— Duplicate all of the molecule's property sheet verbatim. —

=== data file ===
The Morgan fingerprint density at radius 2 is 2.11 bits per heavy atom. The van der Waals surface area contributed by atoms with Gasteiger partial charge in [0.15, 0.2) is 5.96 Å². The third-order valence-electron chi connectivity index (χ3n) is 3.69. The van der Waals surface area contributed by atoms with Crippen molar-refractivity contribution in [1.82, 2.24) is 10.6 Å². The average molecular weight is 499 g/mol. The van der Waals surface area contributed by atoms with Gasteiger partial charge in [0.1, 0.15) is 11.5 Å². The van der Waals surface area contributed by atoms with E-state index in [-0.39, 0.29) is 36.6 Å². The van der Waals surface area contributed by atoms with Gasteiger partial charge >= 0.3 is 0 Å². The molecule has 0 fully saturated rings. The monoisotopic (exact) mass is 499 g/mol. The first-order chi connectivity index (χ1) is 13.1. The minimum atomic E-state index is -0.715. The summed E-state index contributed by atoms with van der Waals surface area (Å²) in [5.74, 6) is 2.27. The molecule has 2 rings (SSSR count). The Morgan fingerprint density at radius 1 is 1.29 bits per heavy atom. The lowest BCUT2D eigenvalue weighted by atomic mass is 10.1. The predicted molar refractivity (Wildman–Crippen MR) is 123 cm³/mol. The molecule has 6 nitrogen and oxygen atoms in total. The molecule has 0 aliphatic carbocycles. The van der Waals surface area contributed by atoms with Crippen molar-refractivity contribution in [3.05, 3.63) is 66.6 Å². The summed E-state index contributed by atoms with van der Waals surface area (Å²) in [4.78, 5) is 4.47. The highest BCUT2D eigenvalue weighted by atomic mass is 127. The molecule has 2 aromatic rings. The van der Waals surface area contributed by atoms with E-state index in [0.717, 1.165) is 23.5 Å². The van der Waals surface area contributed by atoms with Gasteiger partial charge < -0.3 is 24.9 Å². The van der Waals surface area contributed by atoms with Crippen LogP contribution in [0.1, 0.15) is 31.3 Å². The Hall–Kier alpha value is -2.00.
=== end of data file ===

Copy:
The Morgan fingerprint density at radius 2 is 2.11 bits per heavy atom. The van der Waals surface area contributed by atoms with Gasteiger partial charge in [0.15, 0.2) is 5.96 Å². The third-order valence-electron chi connectivity index (χ3n) is 3.69. The van der Waals surface area contributed by atoms with Crippen molar-refractivity contribution in [1.82, 2.24) is 10.6 Å². The average molecular weight is 499 g/mol. The van der Waals surface area contributed by atoms with Gasteiger partial charge in [0.1, 0.15) is 11.5 Å². The van der Waals surface area contributed by atoms with E-state index in [-0.39, 0.29) is 36.6 Å². The van der Waals surface area contributed by atoms with Gasteiger partial charge >= 0.3 is 0 Å². The molecule has 0 fully saturated rings. The monoisotopic (exact) mass is 499 g/mol. The first-order chi connectivity index (χ1) is 13.1. The minimum atomic E-state index is -0.715. The summed E-state index contributed by atoms with van der Waals surface area (Å²) in [5.74, 6) is 2.27. The molecule has 2 rings (SSSR count). The Morgan fingerprint density at radius 1 is 1.29 bits per heavy atom. The lowest BCUT2D eigenvalue weighted by atomic mass is 10.1. The predicted molar refractivity (Wildman–Crippen MR) is 123 cm³/mol. The molecule has 6 nitrogen and oxygen atoms in total. The molecule has 0 aliphatic carbocycles. The van der Waals surface area contributed by atoms with Crippen molar-refractivity contribution in [3.05, 3.63) is 66.6 Å². The summed E-state index contributed by atoms with van der Waals surface area (Å²) in [4.78, 5) is 4.47. The highest BCUT2D eigenvalue weighted by atomic mass is 127. The molecule has 2 aromatic rings. The van der Waals surface area contributed by atoms with E-state index in [0.717, 1.165) is 23.5 Å². The van der Waals surface area contributed by atoms with Gasteiger partial charge < -0.3 is 24.9 Å². The van der Waals surface area contributed by atoms with Crippen LogP contribution in [0.1, 0.15) is 31.3 Å². The Hall–Kier alpha value is -2.00.